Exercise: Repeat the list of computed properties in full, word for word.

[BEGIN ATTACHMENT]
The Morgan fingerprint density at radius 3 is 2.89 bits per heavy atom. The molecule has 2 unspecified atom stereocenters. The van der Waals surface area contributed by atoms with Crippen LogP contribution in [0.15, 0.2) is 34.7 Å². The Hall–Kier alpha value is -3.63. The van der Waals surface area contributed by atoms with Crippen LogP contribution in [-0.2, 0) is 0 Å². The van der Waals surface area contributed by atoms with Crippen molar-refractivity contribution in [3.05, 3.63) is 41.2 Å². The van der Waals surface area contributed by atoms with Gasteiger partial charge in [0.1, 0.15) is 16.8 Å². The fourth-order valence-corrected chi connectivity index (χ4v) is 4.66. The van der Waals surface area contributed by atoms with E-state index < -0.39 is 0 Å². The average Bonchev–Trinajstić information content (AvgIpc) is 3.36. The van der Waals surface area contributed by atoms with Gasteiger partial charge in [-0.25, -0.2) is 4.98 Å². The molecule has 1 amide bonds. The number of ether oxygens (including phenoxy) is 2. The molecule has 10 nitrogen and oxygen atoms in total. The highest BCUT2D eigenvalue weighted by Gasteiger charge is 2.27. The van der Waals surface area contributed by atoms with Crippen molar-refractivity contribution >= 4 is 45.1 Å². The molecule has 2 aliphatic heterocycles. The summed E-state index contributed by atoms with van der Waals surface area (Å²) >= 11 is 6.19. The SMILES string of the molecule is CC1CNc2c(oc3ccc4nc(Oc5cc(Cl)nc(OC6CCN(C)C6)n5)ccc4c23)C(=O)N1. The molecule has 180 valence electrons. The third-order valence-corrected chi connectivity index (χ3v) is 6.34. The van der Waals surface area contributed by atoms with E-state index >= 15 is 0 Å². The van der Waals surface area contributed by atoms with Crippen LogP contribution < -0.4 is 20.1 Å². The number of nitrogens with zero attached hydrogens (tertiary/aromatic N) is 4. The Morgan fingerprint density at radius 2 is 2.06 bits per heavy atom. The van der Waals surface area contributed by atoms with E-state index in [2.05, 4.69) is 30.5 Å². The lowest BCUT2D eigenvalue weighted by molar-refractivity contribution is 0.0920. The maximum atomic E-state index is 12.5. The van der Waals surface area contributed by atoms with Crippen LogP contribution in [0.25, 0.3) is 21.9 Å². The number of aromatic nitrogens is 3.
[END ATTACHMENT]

The Morgan fingerprint density at radius 3 is 2.89 bits per heavy atom. The molecule has 2 unspecified atom stereocenters. The van der Waals surface area contributed by atoms with Crippen LogP contribution in [0.15, 0.2) is 34.7 Å². The Hall–Kier alpha value is -3.63. The van der Waals surface area contributed by atoms with Crippen LogP contribution in [-0.2, 0) is 0 Å². The van der Waals surface area contributed by atoms with Crippen molar-refractivity contribution in [3.05, 3.63) is 41.2 Å². The van der Waals surface area contributed by atoms with Gasteiger partial charge in [0.1, 0.15) is 16.8 Å². The fourth-order valence-corrected chi connectivity index (χ4v) is 4.66. The van der Waals surface area contributed by atoms with E-state index < -0.39 is 0 Å². The average Bonchev–Trinajstić information content (AvgIpc) is 3.36. The van der Waals surface area contributed by atoms with Gasteiger partial charge in [-0.25, -0.2) is 4.98 Å². The molecule has 1 amide bonds. The number of ether oxygens (including phenoxy) is 2. The molecule has 10 nitrogen and oxygen atoms in total. The highest BCUT2D eigenvalue weighted by Gasteiger charge is 2.27. The van der Waals surface area contributed by atoms with Crippen molar-refractivity contribution >= 4 is 45.1 Å². The molecule has 2 aliphatic heterocycles. The summed E-state index contributed by atoms with van der Waals surface area (Å²) >= 11 is 6.19. The SMILES string of the molecule is CC1CNc2c(oc3ccc4nc(Oc5cc(Cl)nc(OC6CCN(C)C6)n5)ccc4c23)C(=O)N1. The molecule has 180 valence electrons. The third-order valence-corrected chi connectivity index (χ3v) is 6.34. The van der Waals surface area contributed by atoms with E-state index >= 15 is 0 Å². The van der Waals surface area contributed by atoms with Crippen LogP contribution < -0.4 is 20.1 Å². The number of nitrogens with zero attached hydrogens (tertiary/aromatic N) is 4. The Morgan fingerprint density at radius 2 is 2.06 bits per heavy atom. The van der Waals surface area contributed by atoms with E-state index in [2.05, 4.69) is 30.5 Å². The lowest BCUT2D eigenvalue weighted by molar-refractivity contribution is 0.0920. The maximum atomic E-state index is 12.5. The van der Waals surface area contributed by atoms with Crippen LogP contribution in [0.25, 0.3) is 21.9 Å². The number of aromatic nitrogens is 3.